Cortical dynamics of disfluency in adults who stutter

Ranit Sengupta, Shalin Shah, Torrey M.J. Loucks, Kristin Pelczarski, J. Scott Yaruss, Katie Gore, Sazzad M. Nasir*

*Corresponding author for this work

Research output: Contribution to journalArticlepeer-review

11 Scopus citations


Stuttering is a disorder of speech production whose origins have been traced to the central nervous system. One of the factors that may underlie stuttering is aberrant neural miscommunication within the speech motor network. It is thus argued that disfluency (any interruption in the forward flow of speech) in adults who stutter (AWS) could be associated with anomalous cortical dynamics. Aberrant brain activity has been demonstrated in AWS in the absence of overt disfluency, but recording neural activity during disfluency is more challenging. The paradigm adopted here took an important step that involved overt reading of long and complex speech tokens under continuous EEG recording. Anomalies in cortical dynamics preceding disfluency were assessed by subtracting out neural activity for fluent utterances from their disfluent counterparts. Differences in EEG spectral power involving alpha, beta, and gamma bands, as well as anomalies in phase-coherence involving the gamma band, were observed prior to the production of the disfluent utterances. These findings provide novel evidence for compromised cortical dynamics that directly precede disfluency in AWS.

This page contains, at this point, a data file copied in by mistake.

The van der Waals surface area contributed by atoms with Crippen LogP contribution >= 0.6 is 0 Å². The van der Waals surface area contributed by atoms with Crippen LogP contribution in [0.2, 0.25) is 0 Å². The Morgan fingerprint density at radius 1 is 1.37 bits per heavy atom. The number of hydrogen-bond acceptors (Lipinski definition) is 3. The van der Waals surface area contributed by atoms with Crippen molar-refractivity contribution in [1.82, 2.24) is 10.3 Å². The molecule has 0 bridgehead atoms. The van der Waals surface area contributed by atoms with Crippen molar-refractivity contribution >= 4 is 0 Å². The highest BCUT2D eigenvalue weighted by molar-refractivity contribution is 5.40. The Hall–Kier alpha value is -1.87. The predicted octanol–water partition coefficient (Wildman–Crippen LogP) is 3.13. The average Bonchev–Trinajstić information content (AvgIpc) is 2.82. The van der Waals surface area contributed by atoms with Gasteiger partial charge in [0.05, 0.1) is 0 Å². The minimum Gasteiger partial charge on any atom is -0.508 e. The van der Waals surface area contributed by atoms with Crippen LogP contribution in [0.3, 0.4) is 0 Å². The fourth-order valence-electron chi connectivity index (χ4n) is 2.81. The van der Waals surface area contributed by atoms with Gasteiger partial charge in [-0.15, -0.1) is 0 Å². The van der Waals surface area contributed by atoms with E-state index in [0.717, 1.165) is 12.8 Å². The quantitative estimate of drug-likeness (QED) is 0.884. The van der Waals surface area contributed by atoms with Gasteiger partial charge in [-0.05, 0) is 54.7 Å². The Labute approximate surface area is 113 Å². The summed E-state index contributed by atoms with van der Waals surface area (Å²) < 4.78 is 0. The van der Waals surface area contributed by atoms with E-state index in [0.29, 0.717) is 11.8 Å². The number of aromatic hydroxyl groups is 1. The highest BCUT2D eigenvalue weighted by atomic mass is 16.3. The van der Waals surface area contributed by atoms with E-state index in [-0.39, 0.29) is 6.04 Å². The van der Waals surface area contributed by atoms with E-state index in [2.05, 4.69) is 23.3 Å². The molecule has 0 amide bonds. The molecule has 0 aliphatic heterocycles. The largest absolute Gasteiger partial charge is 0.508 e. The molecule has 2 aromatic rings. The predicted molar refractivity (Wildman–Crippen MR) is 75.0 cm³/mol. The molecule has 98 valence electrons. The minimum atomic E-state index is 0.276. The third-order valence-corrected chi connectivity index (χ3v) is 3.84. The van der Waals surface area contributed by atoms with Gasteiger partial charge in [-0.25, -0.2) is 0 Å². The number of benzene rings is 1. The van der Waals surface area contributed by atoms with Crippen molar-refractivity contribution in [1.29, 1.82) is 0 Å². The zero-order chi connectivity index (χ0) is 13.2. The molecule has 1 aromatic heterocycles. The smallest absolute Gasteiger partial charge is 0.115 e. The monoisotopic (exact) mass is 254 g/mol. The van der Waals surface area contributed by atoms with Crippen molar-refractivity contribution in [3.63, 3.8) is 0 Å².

Original languageEnglish (US)
Article numbere13194
JournalPhysiological reports
Issue number9
StatePublished - May 2017


  • Disfluent speech
  • neural oscillations
  • phase coherence
  • stuttering

ASJC Scopus subject areas

  • Physiology (medical)
  • Physiology


Dive into the research topics of 'Cortical dynamics of disfluency in adults who stutter'. Together they form a unique fingerprint.

Cite this